Wheat and More….or less
It may have rained in central Kansas, but out here in
the High Plains, we’re still praying. While we do have some fields that came up
fairly well, there’s a heck of a lot of wheat seed still waiting in the ground
for germinating moisture.
And to make matters worse, a lot of the wheat that has
come up has a very poorly developed root system.
Jim Shroyer, Kansas State University Extension wheat
specialist, just left the farm after a quick tour of wheat fields here in Lane
County. He says without a doubt, much of the wheat in the western third of the
state badly needs rain.
Here on our farm, I’d say 80% of what we planted would
rate fair to poor. We have very little wheat in the good category.
In addition to the poor stands, Shroyer says he’s
worried by the lack of crown root development. “It’s not the end of the world,
but we definitely need some rain to get the crown roots better established
before we get into really cold weather.”
He says in many cases, the crown roots may be only an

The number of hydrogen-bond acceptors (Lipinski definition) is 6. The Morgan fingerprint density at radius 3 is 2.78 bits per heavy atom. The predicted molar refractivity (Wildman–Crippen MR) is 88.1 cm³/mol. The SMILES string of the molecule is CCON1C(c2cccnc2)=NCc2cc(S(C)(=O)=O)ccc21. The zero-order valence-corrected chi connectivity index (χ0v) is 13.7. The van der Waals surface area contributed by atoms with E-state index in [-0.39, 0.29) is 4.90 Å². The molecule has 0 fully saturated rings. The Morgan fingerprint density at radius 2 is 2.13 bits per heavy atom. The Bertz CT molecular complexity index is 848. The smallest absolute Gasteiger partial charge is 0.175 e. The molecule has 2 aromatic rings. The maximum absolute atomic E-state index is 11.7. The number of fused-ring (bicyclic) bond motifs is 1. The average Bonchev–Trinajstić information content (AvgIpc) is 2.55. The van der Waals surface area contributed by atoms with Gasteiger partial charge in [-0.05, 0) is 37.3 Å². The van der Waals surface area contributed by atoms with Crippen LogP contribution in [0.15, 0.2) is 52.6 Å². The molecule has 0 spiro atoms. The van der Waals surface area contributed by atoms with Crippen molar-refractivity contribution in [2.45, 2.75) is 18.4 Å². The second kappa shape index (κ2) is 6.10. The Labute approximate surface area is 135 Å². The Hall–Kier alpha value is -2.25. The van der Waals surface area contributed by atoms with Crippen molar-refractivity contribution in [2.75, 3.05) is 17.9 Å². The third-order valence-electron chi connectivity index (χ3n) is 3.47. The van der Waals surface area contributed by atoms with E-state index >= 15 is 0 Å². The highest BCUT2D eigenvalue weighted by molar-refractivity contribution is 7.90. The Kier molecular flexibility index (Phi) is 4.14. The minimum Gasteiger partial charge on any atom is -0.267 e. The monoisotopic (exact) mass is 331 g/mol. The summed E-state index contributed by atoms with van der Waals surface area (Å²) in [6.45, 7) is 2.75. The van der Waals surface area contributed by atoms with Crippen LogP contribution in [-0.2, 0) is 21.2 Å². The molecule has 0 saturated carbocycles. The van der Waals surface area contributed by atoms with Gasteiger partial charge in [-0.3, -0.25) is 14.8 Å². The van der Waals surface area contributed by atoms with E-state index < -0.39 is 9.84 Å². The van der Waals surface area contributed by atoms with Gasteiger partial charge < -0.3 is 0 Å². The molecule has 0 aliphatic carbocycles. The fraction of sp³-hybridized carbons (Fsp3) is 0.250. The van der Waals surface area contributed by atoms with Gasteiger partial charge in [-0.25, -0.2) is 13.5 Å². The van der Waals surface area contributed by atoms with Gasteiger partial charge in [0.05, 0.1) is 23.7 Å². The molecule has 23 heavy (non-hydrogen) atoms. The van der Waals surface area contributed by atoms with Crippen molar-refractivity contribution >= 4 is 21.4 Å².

eighth of an inch long. After germinating, the plant develops seminal roots from
the wheat seed. These minor roots help get the plant established until the main
root system takes over. These roots
develop from the crown which will be set about 1 or 2 inches above the seed. But
because of dry soils, the crown roots have hardly any development.
That makes it very difficult for the plant to take in
nutrients like nitrogen. Thus, in many cases, the plant may look yellow, for
But far more serious is the threat of winterkill.
Moisture in the soil helps insulate the plants. But if soils stay dry, the cold
temperatures can penetrate further into the ground. And if those temperatures
get down to l0 or l2 degrees, we can have winterkill. Too, if the soil stays
dry, the roots won’t develop—and that’ll make the plant even more
vulnerable. With moist soils, the soil
temperature may drop only to the low to mid 20s.
Shroyer says with just the seminal root system, you’ll
simply have a very poor crop—or nothing at all.
He says, too, that if wheat seeds germinate now and
emerge in January, you’re looking at a half crop at best. However, if April and
May turn out cool with adequate moisture, we could see yields as high as 50
bushels per acre with spring-emerged wheat. “That’s the best case, though.
Instead I’d be looking for yields in the upper teens to twenties. In short, the
western Kansas farmers need to keep on praying for rain,” he
Vance Ehmke is a farmer in Lane County who has a certified seed wheat business.